by Brandi Britton
Has your paycheck not seen an increase for years? Or perhaps you’ve just received a job offer that leaves much compensation to be desired. Either way, asking for more money can be a frightening proposition. But don’t let nerves stop you from speaking up and trying to get the salary you want and deserve. You likely won’t get it unless you say something.
Here are four tips for negotiating your administrative salary:
1.) Get the facts and figures.
You know you deserve more, but how much more? What’s the going rate for your job title? Before you negotiate salary, do your research. Consult a reliable resource, like the OfficeTeam 2019 Salary Guide, which has the latest pay ranges for numerous administrative positions in the United States and Canada. And use the Salary Calculator to easily customize the results for your location.
The OfficeTeam Salary Guide will also show you what specific skills, certifications, and educational backgrounds managers value most. Having this information can give you an edge in salary negotiations if you know you bring something to the table that many employers are willing to pay a premium for.
2.) Make your case.
To merit a higher salary, you’ll have to articulate the reasons you deserve it. Bring supporting evidence of your accomplishments and qualifications to the negotiation table. Highlight some of your in-demand skills—examples include bilingualism, customer service savvy and technical strengths—and give recent examples of how you’ve put those abilities to use to save money or optimize workflows for the company or a past employer. Bring up any certifications or postsecondary degrees you have or are working toward—and how they’ll benefit your department. Salary negotiation is a two-way street, and the manager sitting across from you will want to know what they’ll get if they give you more money.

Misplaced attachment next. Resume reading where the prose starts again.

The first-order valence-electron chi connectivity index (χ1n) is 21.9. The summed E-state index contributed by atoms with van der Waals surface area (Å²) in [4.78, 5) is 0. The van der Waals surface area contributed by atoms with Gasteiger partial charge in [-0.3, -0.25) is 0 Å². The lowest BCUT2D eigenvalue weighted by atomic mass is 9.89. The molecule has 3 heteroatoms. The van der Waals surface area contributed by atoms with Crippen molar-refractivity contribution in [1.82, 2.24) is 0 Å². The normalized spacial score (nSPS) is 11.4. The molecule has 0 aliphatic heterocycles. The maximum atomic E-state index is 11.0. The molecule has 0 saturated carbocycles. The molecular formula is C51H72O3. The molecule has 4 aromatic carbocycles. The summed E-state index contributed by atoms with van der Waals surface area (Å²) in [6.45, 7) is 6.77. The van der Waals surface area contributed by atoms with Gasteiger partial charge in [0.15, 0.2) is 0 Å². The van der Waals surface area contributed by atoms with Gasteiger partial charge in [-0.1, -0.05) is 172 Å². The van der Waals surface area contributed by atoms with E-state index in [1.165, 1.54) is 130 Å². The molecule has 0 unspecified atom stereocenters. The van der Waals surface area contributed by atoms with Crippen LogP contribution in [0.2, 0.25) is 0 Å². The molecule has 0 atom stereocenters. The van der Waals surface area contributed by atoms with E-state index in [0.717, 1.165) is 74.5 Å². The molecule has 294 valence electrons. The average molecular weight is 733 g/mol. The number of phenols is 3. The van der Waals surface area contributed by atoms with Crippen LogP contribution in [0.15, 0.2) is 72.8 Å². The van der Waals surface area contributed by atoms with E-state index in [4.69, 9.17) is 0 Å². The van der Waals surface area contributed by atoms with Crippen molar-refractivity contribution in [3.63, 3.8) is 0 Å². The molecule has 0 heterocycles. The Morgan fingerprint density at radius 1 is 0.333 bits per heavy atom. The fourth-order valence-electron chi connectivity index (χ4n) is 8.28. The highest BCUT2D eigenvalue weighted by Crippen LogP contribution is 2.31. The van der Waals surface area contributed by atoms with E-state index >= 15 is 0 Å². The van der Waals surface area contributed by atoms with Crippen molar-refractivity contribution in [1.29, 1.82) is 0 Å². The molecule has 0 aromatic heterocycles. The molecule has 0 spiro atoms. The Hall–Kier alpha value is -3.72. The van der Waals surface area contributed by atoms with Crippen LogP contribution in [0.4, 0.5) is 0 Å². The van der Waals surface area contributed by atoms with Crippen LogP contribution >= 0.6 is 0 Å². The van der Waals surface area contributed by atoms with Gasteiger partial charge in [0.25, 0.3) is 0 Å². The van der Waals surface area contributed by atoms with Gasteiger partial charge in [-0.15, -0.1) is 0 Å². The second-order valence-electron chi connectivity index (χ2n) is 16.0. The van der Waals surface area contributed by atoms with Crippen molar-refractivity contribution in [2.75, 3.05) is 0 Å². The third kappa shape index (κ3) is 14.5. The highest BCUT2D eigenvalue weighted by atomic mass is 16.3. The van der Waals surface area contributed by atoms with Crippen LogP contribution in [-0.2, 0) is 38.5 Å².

3.) Put perks on the table.
Not every employer will be able to budge on salary. In that case, there are other ways to boost your compensation package. Perhaps ask for an extra week of paid time off or negotiate a more flexible schedule, such as earlier start and end times, telecommuting twice a week or working four 10-hour days. You could also see if the company is willing to pay for your next professional development opportunity or continuing education. Sometimes additional perks can be just as valuable as a higher salary.
4.) Keep it short and sweet.
Regardless of whether this is a current or new position, don’t drag out negotiations if it’s clear the manager won’t or can’t bump up your salary or perks. Likewise, avoid playing hardball unless you’re ready and willing to walk away from the job. Directness, tempered by emotional intelligence, can earn an employer’s respect no matter the outcome, while bluffing about other offers or threatening to quitcould result in burned bridges.
Preparation and professionalism are key to successful salary negotiations. Do your research, demonstrate your value and have some alternatives in your back pocket. This is a great way to help boost your current salary and future earning potential.
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Brandi Britton is a district president for OfficeTeam, the nation’s leading staffing service specializing in the temporary placement of highly skilled administrative and office support professionals. OfficeTeam has 300 locations worldwide and offers online job search services at roberthalf.com/officeteam. Connect with us on Facebook,LinkedIn,Twitterand our blog.